I am not sure, but I think Caliban is a reference to either the X-Men world of superhuman robotics run amok, or to Roger McBride Allen’s Isaac Asimove’s Caliban, which is set on a planet in Asimov’s Foundation universe, and focuses on a cultural and legal dilemma posed by the Three Laws of Robotics after a roboticist is apparently assaulted by one of her robots. This event threatens to cause a global panic, because the planet’s entire way of life relies on the belief that robots are incapable of harming or disobeying humans.
Caliban’s War is the second in The Expanse series written by two guys with one name. The first is Leviathan Wakes, which is a humdinger and which I talk about here. And even though I said in that review I thought I would pass on No. 2, I changed my mind, and boy am I glad I did.
The official plot summary: On Ganymede, breadbasket of the outer planets, a Martian marine watches as her platoon is slaughtered by a monstrous supersoldier — kind of a robot monster. On Earth, a high-level politician struggles to prevent interplanetary war from reigniting. And on Venus, an alien protomolecule has overrun the planet, wreaking massive, mysterious changes and threatening to spread out into the solar system.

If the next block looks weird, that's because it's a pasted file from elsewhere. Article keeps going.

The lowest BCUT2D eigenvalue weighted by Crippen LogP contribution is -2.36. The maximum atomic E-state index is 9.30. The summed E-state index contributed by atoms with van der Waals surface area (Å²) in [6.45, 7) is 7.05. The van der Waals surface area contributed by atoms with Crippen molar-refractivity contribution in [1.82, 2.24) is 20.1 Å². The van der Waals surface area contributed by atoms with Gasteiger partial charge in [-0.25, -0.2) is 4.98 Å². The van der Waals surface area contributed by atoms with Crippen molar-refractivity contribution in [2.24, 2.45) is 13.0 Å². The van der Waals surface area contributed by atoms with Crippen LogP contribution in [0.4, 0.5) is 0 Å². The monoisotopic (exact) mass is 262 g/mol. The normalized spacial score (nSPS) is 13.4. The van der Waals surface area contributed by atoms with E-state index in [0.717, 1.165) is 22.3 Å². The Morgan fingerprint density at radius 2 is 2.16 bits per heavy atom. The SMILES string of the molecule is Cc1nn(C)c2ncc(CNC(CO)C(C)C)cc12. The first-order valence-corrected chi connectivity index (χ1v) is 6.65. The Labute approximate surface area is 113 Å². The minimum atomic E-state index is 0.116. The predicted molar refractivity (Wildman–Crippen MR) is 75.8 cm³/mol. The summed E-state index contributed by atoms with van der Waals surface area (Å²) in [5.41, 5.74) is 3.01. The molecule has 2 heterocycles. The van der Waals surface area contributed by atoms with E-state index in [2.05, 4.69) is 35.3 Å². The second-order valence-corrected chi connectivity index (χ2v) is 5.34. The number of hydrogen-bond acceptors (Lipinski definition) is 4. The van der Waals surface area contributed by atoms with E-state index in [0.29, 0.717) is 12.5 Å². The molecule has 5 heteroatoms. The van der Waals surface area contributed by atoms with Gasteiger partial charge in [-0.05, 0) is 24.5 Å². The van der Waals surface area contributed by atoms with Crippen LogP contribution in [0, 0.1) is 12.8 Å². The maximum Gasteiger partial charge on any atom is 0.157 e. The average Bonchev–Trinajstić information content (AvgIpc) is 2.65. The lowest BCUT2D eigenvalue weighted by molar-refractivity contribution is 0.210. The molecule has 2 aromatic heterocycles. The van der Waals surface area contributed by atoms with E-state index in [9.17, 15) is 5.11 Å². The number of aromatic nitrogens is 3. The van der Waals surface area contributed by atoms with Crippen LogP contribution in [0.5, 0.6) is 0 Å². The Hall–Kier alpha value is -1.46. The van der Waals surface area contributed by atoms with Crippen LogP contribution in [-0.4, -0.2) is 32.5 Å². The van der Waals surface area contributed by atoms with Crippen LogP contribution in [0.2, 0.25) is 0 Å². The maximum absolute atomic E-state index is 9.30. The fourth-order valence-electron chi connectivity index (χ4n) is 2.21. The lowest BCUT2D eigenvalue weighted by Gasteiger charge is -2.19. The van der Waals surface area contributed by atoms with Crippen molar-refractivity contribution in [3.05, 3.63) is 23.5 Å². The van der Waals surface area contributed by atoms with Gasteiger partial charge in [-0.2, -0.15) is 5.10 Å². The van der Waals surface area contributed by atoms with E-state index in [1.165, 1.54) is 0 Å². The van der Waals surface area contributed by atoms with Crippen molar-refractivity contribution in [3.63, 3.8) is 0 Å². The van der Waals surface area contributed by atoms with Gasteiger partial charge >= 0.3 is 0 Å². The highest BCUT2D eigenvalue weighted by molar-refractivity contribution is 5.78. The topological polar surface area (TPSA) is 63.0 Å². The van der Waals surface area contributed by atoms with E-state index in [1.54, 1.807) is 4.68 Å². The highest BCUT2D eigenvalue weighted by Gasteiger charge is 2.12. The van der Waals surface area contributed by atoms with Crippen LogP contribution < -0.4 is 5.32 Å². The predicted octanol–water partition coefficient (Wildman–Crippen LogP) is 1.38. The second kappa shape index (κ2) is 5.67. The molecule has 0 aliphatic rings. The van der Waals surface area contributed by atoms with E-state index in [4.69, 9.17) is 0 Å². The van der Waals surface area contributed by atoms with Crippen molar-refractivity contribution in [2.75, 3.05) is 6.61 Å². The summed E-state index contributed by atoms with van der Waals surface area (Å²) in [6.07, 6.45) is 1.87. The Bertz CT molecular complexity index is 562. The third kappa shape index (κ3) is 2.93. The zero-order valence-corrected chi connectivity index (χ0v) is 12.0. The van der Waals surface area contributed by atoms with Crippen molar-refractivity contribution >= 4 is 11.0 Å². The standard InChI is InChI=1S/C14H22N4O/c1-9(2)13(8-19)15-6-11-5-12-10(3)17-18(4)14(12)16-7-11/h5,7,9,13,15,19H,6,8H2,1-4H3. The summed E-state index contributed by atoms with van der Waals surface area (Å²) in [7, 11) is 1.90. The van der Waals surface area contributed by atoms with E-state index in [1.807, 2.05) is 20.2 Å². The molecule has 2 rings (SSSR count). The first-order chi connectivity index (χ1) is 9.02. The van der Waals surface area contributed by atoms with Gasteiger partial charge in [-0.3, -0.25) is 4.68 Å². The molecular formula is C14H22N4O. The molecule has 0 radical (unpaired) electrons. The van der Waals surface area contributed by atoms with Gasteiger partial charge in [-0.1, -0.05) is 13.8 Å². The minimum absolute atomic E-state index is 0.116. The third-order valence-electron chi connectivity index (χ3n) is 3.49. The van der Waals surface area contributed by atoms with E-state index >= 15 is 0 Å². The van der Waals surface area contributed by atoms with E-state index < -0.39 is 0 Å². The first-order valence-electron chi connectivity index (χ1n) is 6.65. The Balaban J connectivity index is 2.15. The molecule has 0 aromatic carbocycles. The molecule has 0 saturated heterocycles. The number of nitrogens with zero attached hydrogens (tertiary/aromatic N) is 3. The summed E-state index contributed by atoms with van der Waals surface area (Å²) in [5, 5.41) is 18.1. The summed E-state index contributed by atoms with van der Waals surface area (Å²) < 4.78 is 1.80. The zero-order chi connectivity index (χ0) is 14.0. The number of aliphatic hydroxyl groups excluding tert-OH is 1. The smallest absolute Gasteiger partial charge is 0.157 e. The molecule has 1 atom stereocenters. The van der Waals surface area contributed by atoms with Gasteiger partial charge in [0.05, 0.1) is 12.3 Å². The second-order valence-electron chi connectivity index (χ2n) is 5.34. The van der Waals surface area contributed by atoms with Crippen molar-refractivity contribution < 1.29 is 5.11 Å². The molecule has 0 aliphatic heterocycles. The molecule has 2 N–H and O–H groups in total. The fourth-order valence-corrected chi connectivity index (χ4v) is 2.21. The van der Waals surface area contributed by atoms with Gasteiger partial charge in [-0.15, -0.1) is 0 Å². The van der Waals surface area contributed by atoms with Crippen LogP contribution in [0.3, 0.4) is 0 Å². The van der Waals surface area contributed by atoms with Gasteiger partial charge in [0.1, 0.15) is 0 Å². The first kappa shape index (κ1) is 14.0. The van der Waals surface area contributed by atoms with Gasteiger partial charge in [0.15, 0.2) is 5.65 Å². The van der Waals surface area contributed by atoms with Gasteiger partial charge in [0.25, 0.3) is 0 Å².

In the vast wilderness of space, James Holden and the crew of the Rocinante have been keeping the peace for the Outer Planets Alliance. When they agree to help a scientist search war-torn Ganymede for a missing child, the future of humanity rests on whether a single ship can prevent an alien invasion that may have already begun . . .
I am really enjoying the universe which James S. A. Corey, (aka Daniel Abraham and Ty Franck) have created for this series. Lots of great planets, which although in real life would seem just absolutely uninhabitable, in this universe of theirs, Mars has been terraformed and ice planets like Ganymede are the breadbaskets for the outer planets. Everything is possible. This second novel in The Expanse series finds Holden and the crew of the Rocinante trying to stop further attempts to weaponize the protomolecule, with a little help from a Martian marine, a belt-born botanist, and a UN power broker.
Yeah, it is kind of Robots Run Amok Are Us.
And yeah, it is space opera, but interesting space opera, with great science-y stuff and wonderful characters.